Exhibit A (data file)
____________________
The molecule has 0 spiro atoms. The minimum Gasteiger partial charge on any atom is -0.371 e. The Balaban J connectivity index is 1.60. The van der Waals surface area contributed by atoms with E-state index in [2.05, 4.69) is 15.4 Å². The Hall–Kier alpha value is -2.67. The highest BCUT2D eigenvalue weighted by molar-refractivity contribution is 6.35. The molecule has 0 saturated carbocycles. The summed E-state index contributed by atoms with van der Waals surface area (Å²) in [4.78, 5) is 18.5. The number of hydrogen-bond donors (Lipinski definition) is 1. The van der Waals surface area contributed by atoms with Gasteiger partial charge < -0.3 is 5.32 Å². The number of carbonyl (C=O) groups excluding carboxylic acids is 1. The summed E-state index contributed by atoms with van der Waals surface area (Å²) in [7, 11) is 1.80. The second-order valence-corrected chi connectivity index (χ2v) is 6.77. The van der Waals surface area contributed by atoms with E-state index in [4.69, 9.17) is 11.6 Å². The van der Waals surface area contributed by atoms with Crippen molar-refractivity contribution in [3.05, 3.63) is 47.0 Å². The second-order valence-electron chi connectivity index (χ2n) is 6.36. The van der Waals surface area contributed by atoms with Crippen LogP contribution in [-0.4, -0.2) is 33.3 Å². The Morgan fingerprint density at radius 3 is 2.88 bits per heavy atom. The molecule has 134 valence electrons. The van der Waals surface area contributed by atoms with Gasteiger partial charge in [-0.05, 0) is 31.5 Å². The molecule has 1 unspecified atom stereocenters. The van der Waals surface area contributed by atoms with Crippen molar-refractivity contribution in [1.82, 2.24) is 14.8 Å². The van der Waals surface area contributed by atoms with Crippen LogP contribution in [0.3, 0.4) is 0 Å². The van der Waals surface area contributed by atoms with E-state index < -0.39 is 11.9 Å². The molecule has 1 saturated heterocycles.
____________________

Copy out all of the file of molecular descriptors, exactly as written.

The molecule has 0 spiro atoms. The minimum Gasteiger partial charge on any atom is -0.371 e. The Balaban J connectivity index is 1.60. The van der Waals surface area contributed by atoms with E-state index in [2.05, 4.69) is 15.4 Å². The Hall–Kier alpha value is -2.67. The highest BCUT2D eigenvalue weighted by molar-refractivity contribution is 6.35. The molecule has 0 saturated carbocycles. The summed E-state index contributed by atoms with van der Waals surface area (Å²) in [4.78, 5) is 18.5. The number of hydrogen-bond donors (Lipinski definition) is 1. The van der Waals surface area contributed by atoms with Gasteiger partial charge < -0.3 is 5.32 Å². The number of carbonyl (C=O) groups excluding carboxylic acids is 1. The summed E-state index contributed by atoms with van der Waals surface area (Å²) in [7, 11) is 1.80. The second-order valence-corrected chi connectivity index (χ2v) is 6.77. The van der Waals surface area contributed by atoms with E-state index in [4.69, 9.17) is 11.6 Å². The van der Waals surface area contributed by atoms with Crippen molar-refractivity contribution in [3.05, 3.63) is 47.0 Å². The second-order valence-electron chi connectivity index (χ2n) is 6.36. The van der Waals surface area contributed by atoms with Crippen LogP contribution in [-0.4, -0.2) is 33.3 Å². The Morgan fingerprint density at radius 3 is 2.88 bits per heavy atom. The molecule has 134 valence electrons. The van der Waals surface area contributed by atoms with Gasteiger partial charge in [-0.05, 0) is 31.5 Å². The molecule has 1 unspecified atom stereocenters. The van der Waals surface area contributed by atoms with Crippen molar-refractivity contribution in [1.82, 2.24) is 14.8 Å². The van der Waals surface area contributed by atoms with Crippen LogP contribution in [0.3, 0.4) is 0 Å². The van der Waals surface area contributed by atoms with E-state index < -0.39 is 11.9 Å². The molecule has 1 saturated heterocycles.